This talk was very eye-opening, as I did not know much about the situation at hand previously. Learning about the issues surrounding Scandinavia’s limitations on employment and ease of attaining welfare was extremely interesting. It can be, as Ms. Grete Brochmann noted, problematic to maintain these certain regulations that Scandinavia does which I did not know. It’s interesting to note how different the United States handles employment and welfare benefits compared to that of Scandinavia, since they’re pretty different. The issue of immigration that which Grete talked about is very controversial, and requires a lot of thought. I believe that immigration policies should be, among a long list of other concepts, based on economic opportunities that can result. These opportunities could potentially benefit both the people and the country as a whole in terms of the economy.
I think wealthy nations should offer recent immigrants both welfare as well as jobs, but jobs firstly. An important difference between European economies and the U.S. economy is that Europe nations like France operate as welfare states. However, there are major costs associated with doing so. Everything becomes so much more expensive. As an example, a $0.99 bottle of Coca Cola here in the U.S. costs over €2.50 in France. Part of the reason costs are so high is because of the taxes the government requires in order to be able to continue maintaining a wellfare state. That added financial burden then gets passed on to consumers in the form of higher prices, rents, and so on. Why not reduce the wellfare burden by offering less benefits, but opening the door to allowing immigrants to work and contribute and to pay their own way? It is not healthy to create an environment where immigrants are allowed to be free-riders….and I bet they (the immigrants) don’t like that either. People like to live productive, meaningful lives. By creating a system where they have to rely on the government for subsistence, the state deprives them of autonomy or true liberty, and simply increases pressure on its own budget.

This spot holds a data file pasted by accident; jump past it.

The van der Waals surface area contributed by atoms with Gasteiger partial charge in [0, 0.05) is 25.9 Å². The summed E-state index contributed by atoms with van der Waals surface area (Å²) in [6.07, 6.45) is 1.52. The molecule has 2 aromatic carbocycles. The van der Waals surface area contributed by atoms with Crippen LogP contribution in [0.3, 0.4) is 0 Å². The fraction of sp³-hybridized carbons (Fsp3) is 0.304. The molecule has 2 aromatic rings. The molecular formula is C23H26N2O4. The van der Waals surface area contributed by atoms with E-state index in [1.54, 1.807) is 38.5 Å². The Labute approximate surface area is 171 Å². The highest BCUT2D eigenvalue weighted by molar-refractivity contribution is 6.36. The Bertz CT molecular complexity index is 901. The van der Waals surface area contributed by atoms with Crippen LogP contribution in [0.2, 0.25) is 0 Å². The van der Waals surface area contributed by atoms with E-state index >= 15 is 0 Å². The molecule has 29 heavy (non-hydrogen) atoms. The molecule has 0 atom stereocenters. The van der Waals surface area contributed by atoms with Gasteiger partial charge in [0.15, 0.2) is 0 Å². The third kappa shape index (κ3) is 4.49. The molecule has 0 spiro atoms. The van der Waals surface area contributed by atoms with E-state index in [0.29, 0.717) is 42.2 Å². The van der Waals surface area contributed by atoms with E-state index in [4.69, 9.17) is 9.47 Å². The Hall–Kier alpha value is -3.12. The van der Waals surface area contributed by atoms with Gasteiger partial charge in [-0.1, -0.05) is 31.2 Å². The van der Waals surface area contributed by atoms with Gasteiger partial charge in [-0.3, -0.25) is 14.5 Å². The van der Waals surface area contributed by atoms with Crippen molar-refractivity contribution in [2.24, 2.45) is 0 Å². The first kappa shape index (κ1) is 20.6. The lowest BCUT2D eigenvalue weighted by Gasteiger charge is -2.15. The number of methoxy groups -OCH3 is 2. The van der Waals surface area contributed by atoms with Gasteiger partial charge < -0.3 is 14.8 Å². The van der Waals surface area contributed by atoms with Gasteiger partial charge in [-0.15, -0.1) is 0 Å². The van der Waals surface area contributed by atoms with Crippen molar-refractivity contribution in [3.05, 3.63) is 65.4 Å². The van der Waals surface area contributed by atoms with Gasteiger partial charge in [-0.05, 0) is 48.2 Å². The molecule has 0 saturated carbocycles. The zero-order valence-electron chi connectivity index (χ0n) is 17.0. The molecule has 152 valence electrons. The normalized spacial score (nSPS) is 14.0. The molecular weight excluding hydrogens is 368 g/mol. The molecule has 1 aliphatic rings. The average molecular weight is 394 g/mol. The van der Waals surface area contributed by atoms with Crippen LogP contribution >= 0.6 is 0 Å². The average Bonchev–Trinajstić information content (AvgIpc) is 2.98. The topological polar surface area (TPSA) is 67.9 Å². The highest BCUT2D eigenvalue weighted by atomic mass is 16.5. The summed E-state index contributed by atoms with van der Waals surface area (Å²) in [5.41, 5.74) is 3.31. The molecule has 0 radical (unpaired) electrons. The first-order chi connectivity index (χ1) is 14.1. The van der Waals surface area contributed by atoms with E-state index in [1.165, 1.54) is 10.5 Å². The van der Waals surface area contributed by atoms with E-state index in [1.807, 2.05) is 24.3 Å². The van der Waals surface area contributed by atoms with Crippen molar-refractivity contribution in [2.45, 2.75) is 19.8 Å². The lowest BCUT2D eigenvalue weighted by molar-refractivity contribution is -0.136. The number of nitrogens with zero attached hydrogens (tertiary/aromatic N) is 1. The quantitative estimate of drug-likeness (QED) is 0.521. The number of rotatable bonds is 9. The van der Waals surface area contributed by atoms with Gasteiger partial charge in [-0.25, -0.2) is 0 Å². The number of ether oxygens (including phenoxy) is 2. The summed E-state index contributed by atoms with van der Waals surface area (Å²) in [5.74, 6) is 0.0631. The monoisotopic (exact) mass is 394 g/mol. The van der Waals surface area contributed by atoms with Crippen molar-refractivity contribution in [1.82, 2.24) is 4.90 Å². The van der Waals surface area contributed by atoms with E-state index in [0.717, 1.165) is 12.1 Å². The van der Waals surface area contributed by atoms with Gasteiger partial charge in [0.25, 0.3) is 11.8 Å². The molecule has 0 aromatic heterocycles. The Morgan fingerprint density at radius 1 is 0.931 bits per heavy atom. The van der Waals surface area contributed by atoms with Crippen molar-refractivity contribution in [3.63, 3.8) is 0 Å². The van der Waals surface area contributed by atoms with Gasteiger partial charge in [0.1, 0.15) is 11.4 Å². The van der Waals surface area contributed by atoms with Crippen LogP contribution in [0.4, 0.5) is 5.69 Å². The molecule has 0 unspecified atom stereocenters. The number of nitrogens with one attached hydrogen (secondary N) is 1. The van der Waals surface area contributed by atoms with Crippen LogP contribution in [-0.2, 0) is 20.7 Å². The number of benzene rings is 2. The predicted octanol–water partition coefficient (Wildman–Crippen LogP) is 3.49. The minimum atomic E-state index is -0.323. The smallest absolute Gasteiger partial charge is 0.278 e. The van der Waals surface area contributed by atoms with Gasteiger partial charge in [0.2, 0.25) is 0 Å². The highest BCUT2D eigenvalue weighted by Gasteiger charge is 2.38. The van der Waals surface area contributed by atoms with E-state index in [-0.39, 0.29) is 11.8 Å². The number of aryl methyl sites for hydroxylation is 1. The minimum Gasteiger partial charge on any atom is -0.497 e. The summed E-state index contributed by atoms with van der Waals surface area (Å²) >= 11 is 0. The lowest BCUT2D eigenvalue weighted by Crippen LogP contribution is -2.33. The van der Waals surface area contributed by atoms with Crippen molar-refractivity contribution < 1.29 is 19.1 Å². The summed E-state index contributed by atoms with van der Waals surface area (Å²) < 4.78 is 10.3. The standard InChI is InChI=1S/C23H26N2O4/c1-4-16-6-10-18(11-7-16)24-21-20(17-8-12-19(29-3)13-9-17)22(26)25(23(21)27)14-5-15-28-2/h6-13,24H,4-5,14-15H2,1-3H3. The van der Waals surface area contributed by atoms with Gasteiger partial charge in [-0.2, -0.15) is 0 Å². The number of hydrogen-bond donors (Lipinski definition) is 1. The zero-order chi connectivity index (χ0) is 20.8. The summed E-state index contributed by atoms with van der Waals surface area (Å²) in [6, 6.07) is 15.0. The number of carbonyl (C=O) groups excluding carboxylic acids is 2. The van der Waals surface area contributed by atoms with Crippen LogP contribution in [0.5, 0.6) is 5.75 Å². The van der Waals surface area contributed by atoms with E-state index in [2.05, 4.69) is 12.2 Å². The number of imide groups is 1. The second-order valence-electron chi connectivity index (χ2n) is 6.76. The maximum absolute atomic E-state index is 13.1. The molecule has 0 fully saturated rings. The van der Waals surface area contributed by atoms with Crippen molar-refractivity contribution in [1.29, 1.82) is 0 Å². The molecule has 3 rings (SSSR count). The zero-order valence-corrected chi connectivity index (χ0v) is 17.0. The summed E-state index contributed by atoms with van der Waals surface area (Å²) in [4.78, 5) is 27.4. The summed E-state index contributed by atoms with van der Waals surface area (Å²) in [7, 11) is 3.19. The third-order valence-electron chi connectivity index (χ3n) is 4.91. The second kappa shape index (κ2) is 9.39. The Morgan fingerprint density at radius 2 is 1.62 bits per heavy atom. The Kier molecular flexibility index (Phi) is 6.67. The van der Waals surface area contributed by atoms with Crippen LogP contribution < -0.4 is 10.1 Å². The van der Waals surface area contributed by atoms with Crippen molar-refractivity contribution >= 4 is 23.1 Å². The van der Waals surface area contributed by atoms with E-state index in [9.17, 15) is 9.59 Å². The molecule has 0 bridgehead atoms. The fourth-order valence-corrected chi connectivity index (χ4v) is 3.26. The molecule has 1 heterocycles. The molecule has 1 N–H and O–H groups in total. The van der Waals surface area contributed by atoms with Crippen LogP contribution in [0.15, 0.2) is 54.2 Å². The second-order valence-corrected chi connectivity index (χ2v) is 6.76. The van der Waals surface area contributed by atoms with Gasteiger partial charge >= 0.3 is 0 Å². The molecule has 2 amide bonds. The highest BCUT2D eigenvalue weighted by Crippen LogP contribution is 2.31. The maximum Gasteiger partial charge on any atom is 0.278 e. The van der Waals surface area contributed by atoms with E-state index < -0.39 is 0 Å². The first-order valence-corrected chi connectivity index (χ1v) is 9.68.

Jayati, I really like the suggestion to loosen the labor market and let immigrants work: I brought up that point at the end of the lecture. The problem seems to be that Scandinavians their social welfare state has two key elements — generous benefits but also high wages in highly-unionized businesses. Like you, I think that their going to have to open more employment at lower wages, but we’ll see if they actually do it.